For Elanwer, a string of arrests, violent detentions and confrontations with police took a physical and emotional toll; he sustained a spinal fracture and lost hearing in one ear. He also suffers from post-traumatic stress disorder.

Risking death

Elanwer and his friend Hassan, who spoke under a pseudonym for safety reasons after having been repeatedly arrested for protesting against Egypt's handover of two Red Sea islands to Saudi Arabia, belong to a generation forced into prison or exile since the 2013 coup. Many have risked death to reach Europe.

Hassan left for Turkey in 2018 on a tourist visa and stayed there for nearly two years. Unable to find work, he ultimately booked a flight back to Cairo with a stopover in Rome. Upon arriving in Rome, he requested asylum at the airport, leading to a 24-hour detention and interrogation.

"[Police] treated me appallingly," he told MEE. "I was detained in a cell in inhuman conditions."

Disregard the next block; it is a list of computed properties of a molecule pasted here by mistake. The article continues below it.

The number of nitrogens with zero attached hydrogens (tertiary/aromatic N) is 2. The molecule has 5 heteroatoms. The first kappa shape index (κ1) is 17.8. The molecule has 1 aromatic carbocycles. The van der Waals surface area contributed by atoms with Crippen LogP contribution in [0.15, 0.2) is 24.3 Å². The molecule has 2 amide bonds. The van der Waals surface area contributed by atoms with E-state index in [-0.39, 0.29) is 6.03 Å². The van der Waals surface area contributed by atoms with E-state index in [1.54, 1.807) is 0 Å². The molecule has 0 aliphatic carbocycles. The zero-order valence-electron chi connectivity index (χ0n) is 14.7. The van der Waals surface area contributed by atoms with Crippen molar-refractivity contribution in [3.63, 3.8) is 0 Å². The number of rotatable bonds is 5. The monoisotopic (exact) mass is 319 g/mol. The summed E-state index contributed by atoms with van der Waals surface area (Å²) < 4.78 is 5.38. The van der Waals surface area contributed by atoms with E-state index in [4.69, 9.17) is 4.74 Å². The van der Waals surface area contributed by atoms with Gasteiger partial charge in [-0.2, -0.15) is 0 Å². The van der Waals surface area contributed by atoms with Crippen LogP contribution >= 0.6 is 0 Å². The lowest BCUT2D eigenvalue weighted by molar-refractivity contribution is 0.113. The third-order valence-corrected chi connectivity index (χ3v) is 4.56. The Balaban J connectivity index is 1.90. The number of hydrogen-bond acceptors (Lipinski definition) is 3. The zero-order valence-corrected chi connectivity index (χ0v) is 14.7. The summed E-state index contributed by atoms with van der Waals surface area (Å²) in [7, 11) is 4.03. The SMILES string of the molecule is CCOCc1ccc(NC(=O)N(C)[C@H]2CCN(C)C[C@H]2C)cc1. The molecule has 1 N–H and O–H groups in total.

The next day, he was released and sent to a local reception centre for migrants. 

'Now, I don't have any friends left in Egypt... most of them are in exile, dead or in prison'

- Hassan, Egyptian refugee in Italy

"I was instantly reminded of Egyptian prison," Hassan said. "The conditions are a lot worse in prison, of course, but this was a form of prison. My first thoughts were, how do I get out of here?"

In Italy, more than 100,000 "irregular migrants" arrived in 2022, up from around 67,000 in 2021 and 34,000 the year before that. This surge includes a significant number of people fleeing poverty and authoritarian rule in Sisi's Egypt: last year, Egyptians accounted for approximately one in five disembarkations in Italy.